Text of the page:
The Power of Symbolism and Meaning in Sugar ConsumptionIn Sidney Mintz's Sweetness and Power the story of one commodity, sugar, is given its rightful place of importance in the evaluation of modern history. Throughout his book, Mintz delivers evidence and theory as to how sugar came to shape the political world as it is today and how what was once a luxury item of the rich and powerful became a staple food source for the poor of Great Britain and eventually the world. The history of sugar consumption is distributed into five historical categories based on function: as medicine, as a spice, as decorative materials, a sweetener and finally, as a preservative. In this brief paper I will focus on the part of consumption by the West, especially England as a sweetener. I will show how new meanings began to be associated with sugar through the changing class politics of sugar consumption within the British Empire.
One of the major anomalies of the history of sugar Mintz investigates is how the consumption of sugar began to become a necessity of the working class of Great Britain starting in the mid-19th century. Instead of being concerned with the actual act of consuming sugar this paper will focus on the meanings behind consumption of sugar in a ritualistic manner. When the lower classes in Great Britain began to consume sugar they were greatly participating in a practice Mintz terms intensification (Mintz, 152). Intensification is described as the process in
which consumers greatly replicate, or even emulates, the practices of others of a higher social status in their consumption of a particular commodity (Mintz, 152). Mintz claims that "Tobacco, sugar, and tea were the first objects within capitalism that conveyed with their use the complex idea that one could become different by consuming differently” (Mintz, 185). The working class peoples of Great Britain viewed their own consumption of sugar as a route to becoming different, or a way to increase their social status in life. One example of this type of behavior is the wedding cake (Mintz, 152). The wedding cake is very symbolic in British culture with its very design imitating the sugar confections of Kings and Nobles in the English court. Even though over time the event specific meanings of the wedding cake have evolved the very design and occurrences of wedding cakes are still a form of intensification because the ritual started as imitation by a lower class of a ritual of consumption performed by the ruling class (Mintz, 152).
Despite the beginning of consumption of sugar by the lower class starting in a process of intensification sugar soon became even more valuable to the poor as a source of calories, than sugar had even been to the rich in their ritualistic power displays (Mintz, 153). This upheaval of the traditional place of sugar as a luxury item to a commonplace necessity gave new meanings and uses to the consumption of sugar by the lower classes removed from the practices of the privileged (Mintz, 152). This process of innovative change is given the name extensification. Extensification is the force that changed the meanings of sugar completely by imbuing it with new meanings.
To understand the new meanings of sugar in a more complete way it helps to see sugar not as an ingredient but instead as a symbol whose consumption is imbued with certain meanings and rituals. Our consumption of sugar today is a result of the processes of 19th century England. As the consumption of sugar changed “what foods (sugar) meant to people, and what people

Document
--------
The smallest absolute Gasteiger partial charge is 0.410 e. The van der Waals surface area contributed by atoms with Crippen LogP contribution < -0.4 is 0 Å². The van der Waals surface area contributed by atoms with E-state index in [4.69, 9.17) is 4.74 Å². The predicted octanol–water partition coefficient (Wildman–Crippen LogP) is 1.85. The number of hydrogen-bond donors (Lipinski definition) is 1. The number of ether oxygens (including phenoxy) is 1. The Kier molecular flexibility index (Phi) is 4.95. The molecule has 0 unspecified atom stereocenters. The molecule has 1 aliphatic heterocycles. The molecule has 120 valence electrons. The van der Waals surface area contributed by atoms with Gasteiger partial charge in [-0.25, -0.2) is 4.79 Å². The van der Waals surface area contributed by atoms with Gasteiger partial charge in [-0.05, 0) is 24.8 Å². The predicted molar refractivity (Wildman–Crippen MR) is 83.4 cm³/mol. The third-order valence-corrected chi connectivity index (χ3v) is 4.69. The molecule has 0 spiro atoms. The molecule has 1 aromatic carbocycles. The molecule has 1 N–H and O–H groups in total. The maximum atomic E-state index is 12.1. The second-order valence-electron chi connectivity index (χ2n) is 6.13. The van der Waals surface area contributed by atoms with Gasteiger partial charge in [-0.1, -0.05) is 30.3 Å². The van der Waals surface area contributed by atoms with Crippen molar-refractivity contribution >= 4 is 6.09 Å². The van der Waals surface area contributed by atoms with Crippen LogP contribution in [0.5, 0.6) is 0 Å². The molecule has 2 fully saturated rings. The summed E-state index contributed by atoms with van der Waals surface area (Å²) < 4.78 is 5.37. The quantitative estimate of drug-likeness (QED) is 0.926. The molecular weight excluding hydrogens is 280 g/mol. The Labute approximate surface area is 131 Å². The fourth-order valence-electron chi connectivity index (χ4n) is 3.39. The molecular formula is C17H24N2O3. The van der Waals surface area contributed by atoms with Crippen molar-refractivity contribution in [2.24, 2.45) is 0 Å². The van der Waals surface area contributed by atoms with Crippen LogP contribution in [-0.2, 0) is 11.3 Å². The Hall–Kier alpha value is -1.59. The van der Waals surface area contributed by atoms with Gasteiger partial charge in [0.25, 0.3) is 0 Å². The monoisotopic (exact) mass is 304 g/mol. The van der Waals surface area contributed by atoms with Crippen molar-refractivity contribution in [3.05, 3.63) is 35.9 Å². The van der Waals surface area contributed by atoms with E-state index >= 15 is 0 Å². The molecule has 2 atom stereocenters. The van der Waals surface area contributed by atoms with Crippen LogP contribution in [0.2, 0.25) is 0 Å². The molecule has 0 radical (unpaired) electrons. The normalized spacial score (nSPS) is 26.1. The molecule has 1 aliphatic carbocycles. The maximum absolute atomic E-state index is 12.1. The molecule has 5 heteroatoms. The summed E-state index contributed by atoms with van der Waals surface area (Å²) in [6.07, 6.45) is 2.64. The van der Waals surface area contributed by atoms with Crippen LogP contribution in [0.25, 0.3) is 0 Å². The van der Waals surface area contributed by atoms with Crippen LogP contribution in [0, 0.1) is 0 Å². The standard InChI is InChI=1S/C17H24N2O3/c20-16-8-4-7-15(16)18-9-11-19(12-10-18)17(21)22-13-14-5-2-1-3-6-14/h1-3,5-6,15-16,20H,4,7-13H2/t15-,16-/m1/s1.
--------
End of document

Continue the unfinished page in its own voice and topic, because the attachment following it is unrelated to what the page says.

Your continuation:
signaled by consuming (it) - were associated with social differences… including age … class, and occupation” (Mintz, 151). The “meaning” of consequence here is the internal meaning which people explain when asked to show they know what things are supposed to mean. (Mintz, 151) Internal meanings are what everyday proletariats of the 19th and 20th century thought of when consuming sugar consciously. The fact that the British of differing classes were both consuming sugar does not mean that they all were participating in the same system of symbols and agreed on one meaning. Mintz explains this by stating "People agreeing on what something “is” is not always the same as them agreeing on what it means" (158)1. Sugar as a symbol was given its own internal meanings by the new working class consumers based on a historically acquired and cultural specific arbitrary basis (Mintz, 154). Internal meanings created patterns of every day existence and meaning in consumption.
These everyday meanings were not created in a vacuum. All the meanings are created based on historical explanation. Sugar was given its meaning through political struggle in the very foundation of British society as illustrated above with the example of the wedding cake. The lower classes sought to have the same luxury as the aristocracy. The consumption of sugar represented intraclass struggles more than anything else (Mintz, 185). While this paper has focused on explaining the transition of sugar as a luxury item to an everyday commodity consumed by the working class of Great Britain through giving an explanation of the internal meanings of consumption, a further study is needed. Mintz argues that a study of the "power" in sugar must look at these internal meanings along with the broader outside meanings of the consumption of sugar such as the political entities of the colonies (173). These outside meanings beg explanation in order to fully understand the significance of sugar in the creation of not only
the political world but, also the economic one. The study of sugar consumption is not limited to only understanding the significance of sugar, it is an example of how focus on one commodity can help to evaluate the entire global economy. After reading this paper you should be able to apply the same modes of thinking such as intensification and extensification to other commodities of influence today.